My husband Tim worked from home, and I was a full-time caregiver for our daughter Casey. So having just 1 vehicle worked great for us. We had actually been a 1-car couple for a few years before we had Casey. There may have been an occasion once or twice a year when we would have liked to have a second car, but not very often.
The day after Casey passed away, we had to go to the funeral home to make arrangements. Getting into her van without her and without having a nurse staying at the house to watch her was so painful. I hated being in the van without her. I told Tim that there were a lot of families who needed a van like ours and said we had to get rid of it. It was just too much for me. Thankfully, he agreed, and we sold the van.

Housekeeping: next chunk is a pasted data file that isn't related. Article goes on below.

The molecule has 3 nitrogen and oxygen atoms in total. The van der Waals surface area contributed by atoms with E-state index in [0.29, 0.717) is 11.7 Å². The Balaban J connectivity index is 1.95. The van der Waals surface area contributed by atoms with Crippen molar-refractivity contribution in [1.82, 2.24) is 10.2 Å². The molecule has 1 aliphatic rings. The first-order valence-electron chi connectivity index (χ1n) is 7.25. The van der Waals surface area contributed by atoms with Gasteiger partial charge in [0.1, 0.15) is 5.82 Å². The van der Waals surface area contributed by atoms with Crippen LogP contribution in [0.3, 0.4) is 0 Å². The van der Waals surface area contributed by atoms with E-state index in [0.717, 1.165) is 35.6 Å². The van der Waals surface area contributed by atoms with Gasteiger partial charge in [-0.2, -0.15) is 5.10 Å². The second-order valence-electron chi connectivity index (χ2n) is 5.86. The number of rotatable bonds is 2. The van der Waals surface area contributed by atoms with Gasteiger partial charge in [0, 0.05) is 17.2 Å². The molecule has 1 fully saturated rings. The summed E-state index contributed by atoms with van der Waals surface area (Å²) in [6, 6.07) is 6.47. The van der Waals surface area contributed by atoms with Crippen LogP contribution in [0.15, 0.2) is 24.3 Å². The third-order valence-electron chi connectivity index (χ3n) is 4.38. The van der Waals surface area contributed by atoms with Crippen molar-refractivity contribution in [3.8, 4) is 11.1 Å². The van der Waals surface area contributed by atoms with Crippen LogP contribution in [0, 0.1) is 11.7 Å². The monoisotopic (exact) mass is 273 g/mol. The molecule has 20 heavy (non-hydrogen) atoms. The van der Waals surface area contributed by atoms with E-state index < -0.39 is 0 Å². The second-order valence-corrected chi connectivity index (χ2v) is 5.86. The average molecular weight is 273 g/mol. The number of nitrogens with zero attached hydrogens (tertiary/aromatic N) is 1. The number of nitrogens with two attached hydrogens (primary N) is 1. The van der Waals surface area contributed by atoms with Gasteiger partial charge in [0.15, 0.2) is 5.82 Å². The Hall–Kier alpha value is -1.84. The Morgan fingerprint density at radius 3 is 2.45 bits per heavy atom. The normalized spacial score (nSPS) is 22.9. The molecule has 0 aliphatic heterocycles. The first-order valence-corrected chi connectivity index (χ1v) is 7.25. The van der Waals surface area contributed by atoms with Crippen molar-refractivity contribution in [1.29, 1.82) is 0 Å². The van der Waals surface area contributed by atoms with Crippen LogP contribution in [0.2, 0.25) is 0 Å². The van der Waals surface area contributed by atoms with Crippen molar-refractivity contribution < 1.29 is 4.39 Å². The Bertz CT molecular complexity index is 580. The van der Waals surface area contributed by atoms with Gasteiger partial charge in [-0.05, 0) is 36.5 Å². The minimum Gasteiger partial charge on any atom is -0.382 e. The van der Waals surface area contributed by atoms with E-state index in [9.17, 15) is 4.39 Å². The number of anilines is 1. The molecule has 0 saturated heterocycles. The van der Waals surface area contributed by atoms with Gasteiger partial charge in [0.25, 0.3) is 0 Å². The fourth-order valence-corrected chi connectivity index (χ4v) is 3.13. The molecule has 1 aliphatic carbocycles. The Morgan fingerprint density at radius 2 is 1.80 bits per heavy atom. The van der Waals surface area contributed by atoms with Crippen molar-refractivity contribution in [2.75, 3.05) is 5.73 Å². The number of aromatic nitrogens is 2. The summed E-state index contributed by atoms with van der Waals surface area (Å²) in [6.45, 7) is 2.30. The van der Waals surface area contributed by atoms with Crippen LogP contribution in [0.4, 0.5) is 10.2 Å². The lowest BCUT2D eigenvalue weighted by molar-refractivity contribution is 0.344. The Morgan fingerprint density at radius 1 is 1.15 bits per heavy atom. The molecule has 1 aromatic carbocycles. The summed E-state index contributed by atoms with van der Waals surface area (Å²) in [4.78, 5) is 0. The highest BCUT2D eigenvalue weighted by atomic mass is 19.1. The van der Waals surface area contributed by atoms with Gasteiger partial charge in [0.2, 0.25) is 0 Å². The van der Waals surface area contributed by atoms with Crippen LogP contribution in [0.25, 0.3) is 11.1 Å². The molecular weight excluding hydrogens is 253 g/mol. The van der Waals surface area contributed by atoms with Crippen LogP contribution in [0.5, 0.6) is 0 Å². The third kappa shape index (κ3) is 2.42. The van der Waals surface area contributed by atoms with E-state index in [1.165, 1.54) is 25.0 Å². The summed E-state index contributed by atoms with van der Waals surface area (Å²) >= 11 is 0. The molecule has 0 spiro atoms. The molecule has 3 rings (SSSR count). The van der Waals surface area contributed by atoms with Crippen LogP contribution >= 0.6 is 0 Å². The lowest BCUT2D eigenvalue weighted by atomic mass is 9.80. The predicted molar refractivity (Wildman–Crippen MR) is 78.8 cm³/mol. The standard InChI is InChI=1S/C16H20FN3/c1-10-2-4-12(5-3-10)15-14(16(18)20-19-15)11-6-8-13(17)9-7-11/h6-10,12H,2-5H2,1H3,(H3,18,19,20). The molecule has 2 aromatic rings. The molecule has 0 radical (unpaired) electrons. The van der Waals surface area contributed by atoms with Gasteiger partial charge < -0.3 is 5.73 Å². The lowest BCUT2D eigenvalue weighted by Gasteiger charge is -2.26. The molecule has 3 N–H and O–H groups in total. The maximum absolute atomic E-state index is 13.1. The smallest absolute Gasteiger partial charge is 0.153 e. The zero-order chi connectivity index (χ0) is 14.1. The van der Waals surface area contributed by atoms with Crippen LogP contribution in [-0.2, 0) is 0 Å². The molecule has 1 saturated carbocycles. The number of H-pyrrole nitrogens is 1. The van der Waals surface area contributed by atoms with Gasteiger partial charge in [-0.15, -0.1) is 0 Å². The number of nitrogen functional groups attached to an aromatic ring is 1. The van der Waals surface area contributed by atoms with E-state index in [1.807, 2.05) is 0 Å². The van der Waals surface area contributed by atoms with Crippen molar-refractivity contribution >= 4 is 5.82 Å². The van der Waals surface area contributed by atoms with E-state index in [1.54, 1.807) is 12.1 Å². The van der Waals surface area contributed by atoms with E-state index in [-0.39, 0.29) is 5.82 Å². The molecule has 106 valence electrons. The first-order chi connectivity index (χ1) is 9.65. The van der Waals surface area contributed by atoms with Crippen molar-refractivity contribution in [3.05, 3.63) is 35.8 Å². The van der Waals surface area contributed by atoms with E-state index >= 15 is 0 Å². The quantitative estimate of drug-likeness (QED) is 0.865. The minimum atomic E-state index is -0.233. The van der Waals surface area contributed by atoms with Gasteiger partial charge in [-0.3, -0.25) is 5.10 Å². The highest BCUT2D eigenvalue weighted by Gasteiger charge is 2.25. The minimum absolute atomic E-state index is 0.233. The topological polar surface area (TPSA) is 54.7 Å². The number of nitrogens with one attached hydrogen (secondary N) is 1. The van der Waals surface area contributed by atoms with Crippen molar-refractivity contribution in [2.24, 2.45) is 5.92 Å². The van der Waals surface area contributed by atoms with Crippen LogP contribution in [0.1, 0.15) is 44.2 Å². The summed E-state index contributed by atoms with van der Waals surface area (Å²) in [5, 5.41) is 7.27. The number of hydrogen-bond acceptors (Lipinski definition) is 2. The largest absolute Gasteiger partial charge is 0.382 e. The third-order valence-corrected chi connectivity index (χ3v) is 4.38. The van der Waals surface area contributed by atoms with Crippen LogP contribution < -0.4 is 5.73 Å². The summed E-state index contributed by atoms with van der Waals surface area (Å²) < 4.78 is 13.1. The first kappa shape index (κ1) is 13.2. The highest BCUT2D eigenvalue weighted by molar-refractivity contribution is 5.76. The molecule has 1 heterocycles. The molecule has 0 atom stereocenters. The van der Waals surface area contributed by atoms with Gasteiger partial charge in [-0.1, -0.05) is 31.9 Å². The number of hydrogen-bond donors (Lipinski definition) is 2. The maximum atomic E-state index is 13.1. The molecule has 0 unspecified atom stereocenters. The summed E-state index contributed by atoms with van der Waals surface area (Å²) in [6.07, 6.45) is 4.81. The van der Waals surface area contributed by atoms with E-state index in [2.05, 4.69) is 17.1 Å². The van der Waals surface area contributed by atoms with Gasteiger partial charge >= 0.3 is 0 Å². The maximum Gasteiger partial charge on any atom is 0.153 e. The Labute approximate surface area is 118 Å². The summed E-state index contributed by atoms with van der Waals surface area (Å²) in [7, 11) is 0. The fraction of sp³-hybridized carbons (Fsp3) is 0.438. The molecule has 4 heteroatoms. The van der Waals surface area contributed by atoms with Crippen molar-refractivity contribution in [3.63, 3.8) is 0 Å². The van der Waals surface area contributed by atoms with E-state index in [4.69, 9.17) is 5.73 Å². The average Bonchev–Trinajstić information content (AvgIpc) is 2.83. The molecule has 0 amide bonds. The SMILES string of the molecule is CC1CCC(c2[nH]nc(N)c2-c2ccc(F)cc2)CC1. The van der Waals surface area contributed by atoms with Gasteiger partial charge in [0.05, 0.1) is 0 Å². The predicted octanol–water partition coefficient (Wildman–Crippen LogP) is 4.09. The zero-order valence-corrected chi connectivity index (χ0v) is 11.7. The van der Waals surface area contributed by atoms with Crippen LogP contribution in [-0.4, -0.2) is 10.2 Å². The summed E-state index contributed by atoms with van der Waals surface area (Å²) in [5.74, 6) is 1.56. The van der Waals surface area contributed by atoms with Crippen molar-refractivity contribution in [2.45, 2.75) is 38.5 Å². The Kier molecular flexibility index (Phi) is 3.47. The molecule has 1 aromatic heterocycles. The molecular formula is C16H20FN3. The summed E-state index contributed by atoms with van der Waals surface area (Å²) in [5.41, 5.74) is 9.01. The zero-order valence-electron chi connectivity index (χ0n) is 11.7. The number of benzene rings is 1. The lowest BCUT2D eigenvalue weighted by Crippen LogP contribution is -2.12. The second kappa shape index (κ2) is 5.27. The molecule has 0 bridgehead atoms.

At first, we just bought 1 car. We had had 1 car for so long that it seemed like all we should need. Without Casey at home, we both found ourselves needing the car a lot more than we had before. After a few months, we ended up getting a second car for Tim.
Most of the time, we take Tim’s truck if we are together but we both drive all over town fairly often in both cars.
I never expected to have such an emotional reaction to mileage on a car, but I do. As each of our cars passed the 1,000-mile mark, all I could think about was how those were miles without Casey. As the miles got into the 10,000’s, I didn’t want us to leave the house anymore. I wish we could stop adding miles. Now, not only do I see them as miles without her, but each mile feels like a mile further away from her.
I’ve never cared about cars or mileage at all. I never expected miles on our car to be a trigger like this.
Your brain does some wacky stuff when you are grieving.
After making the difficult decision to medicate your child, with time and on occasions, old symptoms return or new ones appear. Once again, you’re faced with what felt like an already-made decision - to medicate higher or more, or not.